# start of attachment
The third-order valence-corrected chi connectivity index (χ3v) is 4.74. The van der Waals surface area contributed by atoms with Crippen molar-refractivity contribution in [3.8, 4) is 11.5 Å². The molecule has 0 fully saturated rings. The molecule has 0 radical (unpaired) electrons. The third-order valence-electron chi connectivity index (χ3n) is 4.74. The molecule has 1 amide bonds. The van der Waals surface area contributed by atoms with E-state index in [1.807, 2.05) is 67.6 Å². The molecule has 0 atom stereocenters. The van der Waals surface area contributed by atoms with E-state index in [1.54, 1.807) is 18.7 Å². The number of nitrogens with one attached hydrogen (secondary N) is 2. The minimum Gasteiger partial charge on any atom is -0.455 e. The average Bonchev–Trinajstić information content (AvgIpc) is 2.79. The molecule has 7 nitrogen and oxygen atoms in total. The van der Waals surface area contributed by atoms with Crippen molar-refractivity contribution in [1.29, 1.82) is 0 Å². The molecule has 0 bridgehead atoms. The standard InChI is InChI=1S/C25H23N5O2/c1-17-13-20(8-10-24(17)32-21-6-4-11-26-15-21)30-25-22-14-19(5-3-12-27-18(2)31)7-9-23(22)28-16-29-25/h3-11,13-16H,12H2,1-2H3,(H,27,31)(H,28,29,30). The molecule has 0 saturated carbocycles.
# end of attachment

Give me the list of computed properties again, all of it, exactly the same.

The third-order valence-corrected chi connectivity index (χ3v) is 4.74. The van der Waals surface area contributed by atoms with Crippen molar-refractivity contribution in [3.8, 4) is 11.5 Å². The molecule has 0 fully saturated rings. The molecule has 0 radical (unpaired) electrons. The third-order valence-electron chi connectivity index (χ3n) is 4.74. The molecule has 1 amide bonds. The van der Waals surface area contributed by atoms with E-state index in [1.807, 2.05) is 67.6 Å². The molecule has 0 atom stereocenters. The van der Waals surface area contributed by atoms with E-state index in [1.54, 1.807) is 18.7 Å². The number of nitrogens with one attached hydrogen (secondary N) is 2. The minimum Gasteiger partial charge on any atom is -0.455 e. The average Bonchev–Trinajstić information content (AvgIpc) is 2.79. The molecule has 7 nitrogen and oxygen atoms in total. The van der Waals surface area contributed by atoms with Crippen molar-refractivity contribution in [1.29, 1.82) is 0 Å². The molecule has 0 bridgehead atoms. The standard InChI is InChI=1S/C25H23N5O2/c1-17-13-20(8-10-24(17)32-21-6-4-11-26-15-21)30-25-22-14-19(5-3-12-27-18(2)31)7-9-23(22)28-16-29-25/h3-11,13-16H,12H2,1-2H3,(H,27,31)(H,28,29,30). The molecule has 0 saturated carbocycles.